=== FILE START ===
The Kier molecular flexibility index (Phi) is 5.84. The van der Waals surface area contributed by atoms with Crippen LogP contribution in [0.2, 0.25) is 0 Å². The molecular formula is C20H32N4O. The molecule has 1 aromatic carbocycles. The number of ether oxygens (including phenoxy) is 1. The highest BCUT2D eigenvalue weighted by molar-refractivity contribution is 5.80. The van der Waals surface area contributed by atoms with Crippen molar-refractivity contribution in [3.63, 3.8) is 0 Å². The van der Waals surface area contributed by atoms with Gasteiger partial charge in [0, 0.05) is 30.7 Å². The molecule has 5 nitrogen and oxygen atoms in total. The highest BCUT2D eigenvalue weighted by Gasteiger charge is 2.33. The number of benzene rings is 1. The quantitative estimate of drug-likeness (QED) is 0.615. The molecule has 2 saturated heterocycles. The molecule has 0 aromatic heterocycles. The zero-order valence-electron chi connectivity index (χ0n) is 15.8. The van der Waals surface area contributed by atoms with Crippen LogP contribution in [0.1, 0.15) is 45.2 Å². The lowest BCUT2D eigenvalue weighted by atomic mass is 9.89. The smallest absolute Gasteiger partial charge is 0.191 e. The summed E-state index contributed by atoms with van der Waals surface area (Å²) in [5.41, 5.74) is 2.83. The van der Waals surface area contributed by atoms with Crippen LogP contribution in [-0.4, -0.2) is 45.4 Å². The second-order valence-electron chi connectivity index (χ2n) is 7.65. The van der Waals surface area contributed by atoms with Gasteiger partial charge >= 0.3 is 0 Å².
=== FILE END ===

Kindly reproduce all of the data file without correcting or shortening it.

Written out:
The Kier molecular flexibility index (Phi) is 5.84. The van der Waals surface area contributed by atoms with Crippen LogP contribution in [0.2, 0.25) is 0 Å². The molecular formula is C20H32N4O. The molecule has 1 aromatic carbocycles. The number of ether oxygens (including phenoxy) is 1. The highest BCUT2D eigenvalue weighted by molar-refractivity contribution is 5.80. The van der Waals surface area contributed by atoms with Crippen molar-refractivity contribution in [3.63, 3.8) is 0 Å². The van der Waals surface area contributed by atoms with Gasteiger partial charge in [0, 0.05) is 30.7 Å². The molecule has 5 nitrogen and oxygen atoms in total. The highest BCUT2D eigenvalue weighted by Gasteiger charge is 2.33. The number of benzene rings is 1. The quantitative estimate of drug-likeness (QED) is 0.615. The molecule has 2 saturated heterocycles. The molecule has 0 aromatic heterocycles. The zero-order valence-electron chi connectivity index (χ0n) is 15.8. The van der Waals surface area contributed by atoms with Crippen LogP contribution in [0.1, 0.15) is 45.2 Å². The lowest BCUT2D eigenvalue weighted by atomic mass is 9.89. The smallest absolute Gasteiger partial charge is 0.191 e. The summed E-state index contributed by atoms with van der Waals surface area (Å²) in [5.41, 5.74) is 2.83. The van der Waals surface area contributed by atoms with Crippen LogP contribution in [-0.4, -0.2) is 45.4 Å². The second-order valence-electron chi connectivity index (χ2n) is 7.65. The van der Waals surface area contributed by atoms with Gasteiger partial charge >= 0.3 is 0 Å².